Anonymous Coward | about 2 years ago | (#41588217)

If you go to the doctor and he said "You shouldn't get ill if you want to live long", would that be good medical advice?

Leave no evidence (0)

Anonymous Coward | about 2 years ago | (#41586181)

As if they would have put it into writing!

The irony... (5, Insightful)

betterunixthanunix (980855) | about 2 years ago | (#41586207)

The irony of Apple suing people for patent infringement is how little work Apple actually put into developing the technologies in the iPhone and in iOS (compared too all the other companies and research labs that developed said technologies)...

Re:The irony... (-1, Troll)

jo_ham (604554) | about 2 years ago | (#41586381)

The irony of Apple suing people for patent infringement is how little work Apple actually put into developing the technologies in the iPhone and in iOS (compared too all the other companies and research labs that developed said technologies)...

Ah, I remember when I was that naive. It was bliss!

Re:The irony... (-1, Troll)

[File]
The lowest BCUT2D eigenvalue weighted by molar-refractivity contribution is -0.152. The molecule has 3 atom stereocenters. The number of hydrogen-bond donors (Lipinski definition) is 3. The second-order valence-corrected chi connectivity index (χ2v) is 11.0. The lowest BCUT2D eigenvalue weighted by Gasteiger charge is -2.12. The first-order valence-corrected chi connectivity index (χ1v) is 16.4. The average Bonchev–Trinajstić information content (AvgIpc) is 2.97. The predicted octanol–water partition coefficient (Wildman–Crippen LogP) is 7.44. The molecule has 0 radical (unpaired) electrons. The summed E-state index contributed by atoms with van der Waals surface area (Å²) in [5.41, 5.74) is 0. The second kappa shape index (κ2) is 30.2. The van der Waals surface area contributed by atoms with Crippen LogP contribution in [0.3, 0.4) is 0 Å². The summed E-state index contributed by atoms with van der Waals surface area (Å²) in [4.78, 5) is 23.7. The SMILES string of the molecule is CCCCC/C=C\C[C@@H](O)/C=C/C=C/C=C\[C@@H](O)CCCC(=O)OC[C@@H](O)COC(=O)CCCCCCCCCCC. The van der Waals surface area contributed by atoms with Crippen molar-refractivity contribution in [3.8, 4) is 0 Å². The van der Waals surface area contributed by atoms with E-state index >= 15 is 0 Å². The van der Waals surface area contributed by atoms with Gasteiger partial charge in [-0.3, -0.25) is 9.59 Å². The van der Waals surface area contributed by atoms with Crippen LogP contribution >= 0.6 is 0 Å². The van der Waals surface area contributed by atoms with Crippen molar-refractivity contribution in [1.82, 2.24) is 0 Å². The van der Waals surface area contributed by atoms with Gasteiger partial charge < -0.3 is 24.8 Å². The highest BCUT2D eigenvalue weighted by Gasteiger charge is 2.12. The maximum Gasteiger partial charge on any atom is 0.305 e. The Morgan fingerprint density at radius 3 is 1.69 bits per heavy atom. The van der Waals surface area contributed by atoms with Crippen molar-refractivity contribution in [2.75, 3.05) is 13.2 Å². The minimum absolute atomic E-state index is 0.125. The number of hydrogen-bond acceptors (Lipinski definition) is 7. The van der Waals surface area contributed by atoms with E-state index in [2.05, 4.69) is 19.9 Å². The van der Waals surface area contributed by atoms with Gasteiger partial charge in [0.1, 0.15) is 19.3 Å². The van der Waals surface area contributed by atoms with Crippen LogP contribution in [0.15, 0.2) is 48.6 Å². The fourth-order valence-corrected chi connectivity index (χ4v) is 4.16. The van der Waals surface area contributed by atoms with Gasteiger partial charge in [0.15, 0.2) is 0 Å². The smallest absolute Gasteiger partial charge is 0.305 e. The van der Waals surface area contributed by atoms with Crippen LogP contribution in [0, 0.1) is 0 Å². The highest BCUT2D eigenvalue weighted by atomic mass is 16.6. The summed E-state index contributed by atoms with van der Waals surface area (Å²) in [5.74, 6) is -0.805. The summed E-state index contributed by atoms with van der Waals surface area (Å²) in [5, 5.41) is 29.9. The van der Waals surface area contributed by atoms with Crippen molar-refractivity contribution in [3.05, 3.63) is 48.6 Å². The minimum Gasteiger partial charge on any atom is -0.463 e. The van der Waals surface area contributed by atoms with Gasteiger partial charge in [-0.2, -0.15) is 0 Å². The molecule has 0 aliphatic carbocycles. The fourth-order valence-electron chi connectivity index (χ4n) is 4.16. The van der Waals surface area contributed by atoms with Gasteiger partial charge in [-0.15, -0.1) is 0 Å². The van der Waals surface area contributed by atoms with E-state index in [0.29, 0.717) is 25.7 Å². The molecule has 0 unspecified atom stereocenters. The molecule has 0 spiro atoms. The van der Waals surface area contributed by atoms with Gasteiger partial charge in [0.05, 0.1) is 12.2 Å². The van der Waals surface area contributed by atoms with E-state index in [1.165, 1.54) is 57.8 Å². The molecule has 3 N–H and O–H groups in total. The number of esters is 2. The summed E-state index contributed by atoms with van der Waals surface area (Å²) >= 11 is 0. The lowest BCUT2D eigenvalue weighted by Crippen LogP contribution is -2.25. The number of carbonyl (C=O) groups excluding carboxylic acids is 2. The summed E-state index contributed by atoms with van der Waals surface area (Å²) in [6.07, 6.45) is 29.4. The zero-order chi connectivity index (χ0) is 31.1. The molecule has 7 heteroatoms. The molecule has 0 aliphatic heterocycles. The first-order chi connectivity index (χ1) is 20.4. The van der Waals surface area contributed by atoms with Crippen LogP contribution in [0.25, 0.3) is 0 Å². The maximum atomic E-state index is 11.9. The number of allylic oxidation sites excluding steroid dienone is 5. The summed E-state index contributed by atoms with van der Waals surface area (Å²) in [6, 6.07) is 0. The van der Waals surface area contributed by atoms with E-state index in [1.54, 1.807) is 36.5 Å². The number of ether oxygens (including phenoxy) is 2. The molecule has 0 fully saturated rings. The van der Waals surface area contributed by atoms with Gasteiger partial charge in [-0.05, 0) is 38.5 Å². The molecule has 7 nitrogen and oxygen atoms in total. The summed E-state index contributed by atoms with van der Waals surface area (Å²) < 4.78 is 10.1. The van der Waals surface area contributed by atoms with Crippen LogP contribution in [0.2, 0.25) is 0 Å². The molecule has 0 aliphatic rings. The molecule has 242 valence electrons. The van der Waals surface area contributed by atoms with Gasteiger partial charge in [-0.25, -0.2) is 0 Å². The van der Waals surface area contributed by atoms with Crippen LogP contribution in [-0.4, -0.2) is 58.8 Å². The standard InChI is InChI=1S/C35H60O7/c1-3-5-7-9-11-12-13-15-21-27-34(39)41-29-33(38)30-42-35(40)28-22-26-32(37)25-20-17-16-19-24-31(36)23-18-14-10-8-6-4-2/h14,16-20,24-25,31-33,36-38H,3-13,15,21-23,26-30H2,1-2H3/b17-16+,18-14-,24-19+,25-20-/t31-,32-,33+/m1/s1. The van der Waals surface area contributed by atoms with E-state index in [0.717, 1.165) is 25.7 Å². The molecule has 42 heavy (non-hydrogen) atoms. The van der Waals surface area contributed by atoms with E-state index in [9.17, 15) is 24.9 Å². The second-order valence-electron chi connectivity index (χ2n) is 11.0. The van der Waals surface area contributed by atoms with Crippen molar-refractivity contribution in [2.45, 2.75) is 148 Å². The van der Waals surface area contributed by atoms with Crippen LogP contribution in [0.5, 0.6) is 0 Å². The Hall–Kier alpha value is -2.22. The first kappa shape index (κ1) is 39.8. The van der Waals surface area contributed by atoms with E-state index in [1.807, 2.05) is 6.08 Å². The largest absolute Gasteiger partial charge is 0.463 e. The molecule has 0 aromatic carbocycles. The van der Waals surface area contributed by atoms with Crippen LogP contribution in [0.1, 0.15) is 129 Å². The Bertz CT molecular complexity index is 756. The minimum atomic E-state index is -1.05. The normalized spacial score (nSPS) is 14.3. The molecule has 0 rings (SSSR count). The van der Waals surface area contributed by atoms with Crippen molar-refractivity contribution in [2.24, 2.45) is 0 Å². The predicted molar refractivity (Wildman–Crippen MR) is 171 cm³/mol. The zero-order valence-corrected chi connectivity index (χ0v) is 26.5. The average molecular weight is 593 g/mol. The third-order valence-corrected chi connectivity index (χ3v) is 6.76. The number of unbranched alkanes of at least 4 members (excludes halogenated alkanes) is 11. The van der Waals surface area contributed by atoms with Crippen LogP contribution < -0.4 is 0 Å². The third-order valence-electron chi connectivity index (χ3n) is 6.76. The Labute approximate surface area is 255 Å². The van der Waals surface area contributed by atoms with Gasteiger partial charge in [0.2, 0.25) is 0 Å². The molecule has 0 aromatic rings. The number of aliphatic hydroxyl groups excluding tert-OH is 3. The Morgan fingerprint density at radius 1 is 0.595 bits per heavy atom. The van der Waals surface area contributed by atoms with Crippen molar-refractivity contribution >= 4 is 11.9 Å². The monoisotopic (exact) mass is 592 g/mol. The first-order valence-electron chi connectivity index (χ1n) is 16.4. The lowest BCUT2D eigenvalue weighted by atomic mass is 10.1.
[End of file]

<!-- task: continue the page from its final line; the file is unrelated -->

jader3rd (2222716) | about 2 years ago | (#41586833)

The irony of Apple suing people for patent infringement is how little work Apple actually put into developing the technologies in the iPhone and in iOS

I'm no Apple fan, but to say that they didn't put work into them is lying to yourself. If it was so effortless to create the iPhone/iOS experience, the existing players would have done it before the iPhone was launched. But the existing players didn't, and are either just getting around to it, or have died off.

Re:The irony... (1)

X0563511 (793323) | about 2 years ago | (#41587089)

Thanks, but I'd rather they didn't do it (as they didn't) - I don't care for the iPhone/iOS "experience" and I am not alone.

Re:The irony... (2)

lexman098 (1983842) | about 2 years ago | (#41587105)

I guess you haven't been paying attention. The galaxy s3 came out months before the iphone5. There are also other very nice, high-end android phones on the market. As far as the software goes, iOS is a personal preference. I like the tweakability of android.

Re:The irony... (1)

alen (225700) | about 2 years ago | (#41587599)